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Sklansky Talks Blackjack
by David Sklanskly
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The author of numerous books on gambling theory, Sklansky believes that the reason why most people don't excel at the beatable game of blackjack is because they think expert play is too hard. In this book, he does away with the charts and tables and breaks the game down into a technique he calls “talking” you through everything you need to truly “beat” this popular game.

Sklansky Talks Blackjack Great Primer for Beginners

There are a lot of very good books that contribute to the wealth of Blackjack knowledge available today, but few of them are aimed at the true beginner. In Sklansky Talks Blackjack, noted gamblingNick ChristensonNick Christenson is widely regarded as one of the best gambling book reviewers publishing today. He is a contributor for Poker Player magazine, and has published in Full-Tilt and Gambling Times. He is also the editor of the very funny 'Casino Death Watch,' which chronicles the comings and goings of casinos in Las Vegas. He is an avid poker and blackjack player.  Nick's website is  authority David Sklansky attempts to provide a substantive work that meets the needs of the neophyte card counter.

Sklansky Talks Blackjack starts with an explanation of why card counting works and a general description of how the game of Blackjack is played in the modern casino. It's all pretty straightforward and well written, but nothing we haven't seen before. He also explains how to count, using the familiar Hi-Low as his system, and makes some suggestions on how the beginner should go about becoming proficient with this system.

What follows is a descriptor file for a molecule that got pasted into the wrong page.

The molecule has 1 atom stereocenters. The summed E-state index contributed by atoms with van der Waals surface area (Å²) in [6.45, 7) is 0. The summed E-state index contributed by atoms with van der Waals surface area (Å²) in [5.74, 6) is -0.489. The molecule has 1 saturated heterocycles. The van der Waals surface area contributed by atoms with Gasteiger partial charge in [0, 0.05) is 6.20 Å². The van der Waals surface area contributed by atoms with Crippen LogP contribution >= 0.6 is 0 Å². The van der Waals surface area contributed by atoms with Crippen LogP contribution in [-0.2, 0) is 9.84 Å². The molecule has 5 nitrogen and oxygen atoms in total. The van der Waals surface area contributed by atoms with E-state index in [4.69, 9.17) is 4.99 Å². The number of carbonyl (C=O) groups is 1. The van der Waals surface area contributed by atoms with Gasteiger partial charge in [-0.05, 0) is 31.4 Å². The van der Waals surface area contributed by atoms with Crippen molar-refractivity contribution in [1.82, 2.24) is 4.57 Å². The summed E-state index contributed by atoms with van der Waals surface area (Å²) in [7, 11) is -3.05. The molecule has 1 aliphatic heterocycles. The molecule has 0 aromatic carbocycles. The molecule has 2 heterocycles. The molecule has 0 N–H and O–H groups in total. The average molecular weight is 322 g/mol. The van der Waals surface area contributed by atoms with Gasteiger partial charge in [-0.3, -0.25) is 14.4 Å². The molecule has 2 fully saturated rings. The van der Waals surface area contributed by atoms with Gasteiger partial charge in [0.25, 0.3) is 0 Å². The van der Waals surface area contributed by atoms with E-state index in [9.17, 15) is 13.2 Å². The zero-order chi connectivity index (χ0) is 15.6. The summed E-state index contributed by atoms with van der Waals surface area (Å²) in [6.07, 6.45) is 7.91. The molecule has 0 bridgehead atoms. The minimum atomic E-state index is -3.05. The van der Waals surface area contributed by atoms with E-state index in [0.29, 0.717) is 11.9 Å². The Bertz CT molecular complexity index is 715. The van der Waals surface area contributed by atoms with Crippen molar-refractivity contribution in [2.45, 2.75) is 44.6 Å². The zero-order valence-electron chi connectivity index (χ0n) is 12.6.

The second chapter is where the action is. Sklansky devotes a couple pages to each player hand total explaining both basic strategy and variations from basic strategy as the count changes. The novelty of Sklansky's approach is that he does this with no charts, only with a conversational explanation, hence the title of the book. This seems to work fairly well, although certainly charts are far more compact and, therefore, more efficient. However, a not insubstantial number of people will probably find Sklansky's technique easier to comprehend. Besides presenting the strategy, Sklansky also tries to motivate the reasons why a particular play is made and why deviations from it are appropriate at various count levels. Sklansky gives up a little in precision here, dealing with basic strategy deviations at small and large positive and negative counts rather than at particular values. This is easier for the beginner to understand without giving up a great deal in expectation.

The third chapter covers basic casino comportment here. Not a lot of new ideas are covered, but there were one or two that were interesting that I haven't heard before. He then provides an even more basic presentation of how the mechanics of casino Blackjack work, including hand and card signals to indicate to the dealer how players intends to play their hand. Finally, Sklansky gives us a brief set of other references the reader may wish to consult.

It should come as no surprise to readers familiar with other Sklansky works that his explanations are clear, concise, and accurate. Sklansky certainly achieves his goal of providing a high quality introduction to card counting at Blackjack without the use of charts. Therefore, I definitely recommend it to its target audience. Even though there are a couple of tidbits of information that everyone may not have been completely familiar with, I don't think there's enough new here to make it worth the investment for the experienced card counter. Overall, I'd have to rank this as my second favorite book for the beginning Blackjack card counter after Vancura and Fuchs' KO Blackjack. Sklansky Talks Blackjack is certainly a good work of comparable quality, and I'd give it an even more enthusiastic endorsement for those folks who think they're likely to have difficulty memorizing Blackjack strategy charts.

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